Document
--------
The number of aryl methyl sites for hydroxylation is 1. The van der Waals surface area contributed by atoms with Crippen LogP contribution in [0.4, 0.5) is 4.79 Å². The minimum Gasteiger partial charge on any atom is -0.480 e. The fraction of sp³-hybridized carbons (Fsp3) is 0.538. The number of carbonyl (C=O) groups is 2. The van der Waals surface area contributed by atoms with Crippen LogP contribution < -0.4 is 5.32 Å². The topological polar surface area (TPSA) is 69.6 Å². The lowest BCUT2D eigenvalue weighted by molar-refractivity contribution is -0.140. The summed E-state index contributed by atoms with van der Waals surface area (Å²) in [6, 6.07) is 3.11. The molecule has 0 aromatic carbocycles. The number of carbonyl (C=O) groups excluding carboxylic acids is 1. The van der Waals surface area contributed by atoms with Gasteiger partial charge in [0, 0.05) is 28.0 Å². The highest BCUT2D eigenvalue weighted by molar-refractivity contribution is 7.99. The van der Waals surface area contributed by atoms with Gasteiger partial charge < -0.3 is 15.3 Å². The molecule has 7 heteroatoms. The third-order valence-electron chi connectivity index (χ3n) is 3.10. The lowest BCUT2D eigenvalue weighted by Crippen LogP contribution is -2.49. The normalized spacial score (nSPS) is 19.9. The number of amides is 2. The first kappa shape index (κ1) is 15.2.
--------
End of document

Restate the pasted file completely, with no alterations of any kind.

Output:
The number of aryl methyl sites for hydroxylation is 1. The van der Waals surface area contributed by atoms with Crippen LogP contribution in [0.4, 0.5) is 4.79 Å². The minimum Gasteiger partial charge on any atom is -0.480 e. The fraction of sp³-hybridized carbons (Fsp3) is 0.538. The number of carbonyl (C=O) groups is 2. The van der Waals surface area contributed by atoms with Crippen LogP contribution < -0.4 is 5.32 Å². The topological polar surface area (TPSA) is 69.6 Å². The lowest BCUT2D eigenvalue weighted by molar-refractivity contribution is -0.140. The summed E-state index contributed by atoms with van der Waals surface area (Å²) in [6, 6.07) is 3.11. The molecule has 0 aromatic carbocycles. The number of carbonyl (C=O) groups excluding carboxylic acids is 1. The van der Waals surface area contributed by atoms with Gasteiger partial charge in [0, 0.05) is 28.0 Å². The highest BCUT2D eigenvalue weighted by molar-refractivity contribution is 7.99. The van der Waals surface area contributed by atoms with Gasteiger partial charge < -0.3 is 15.3 Å². The molecule has 7 heteroatoms. The third-order valence-electron chi connectivity index (χ3n) is 3.10. The lowest BCUT2D eigenvalue weighted by Crippen LogP contribution is -2.49. The normalized spacial score (nSPS) is 19.9. The number of amides is 2. The first kappa shape index (κ1) is 15.2.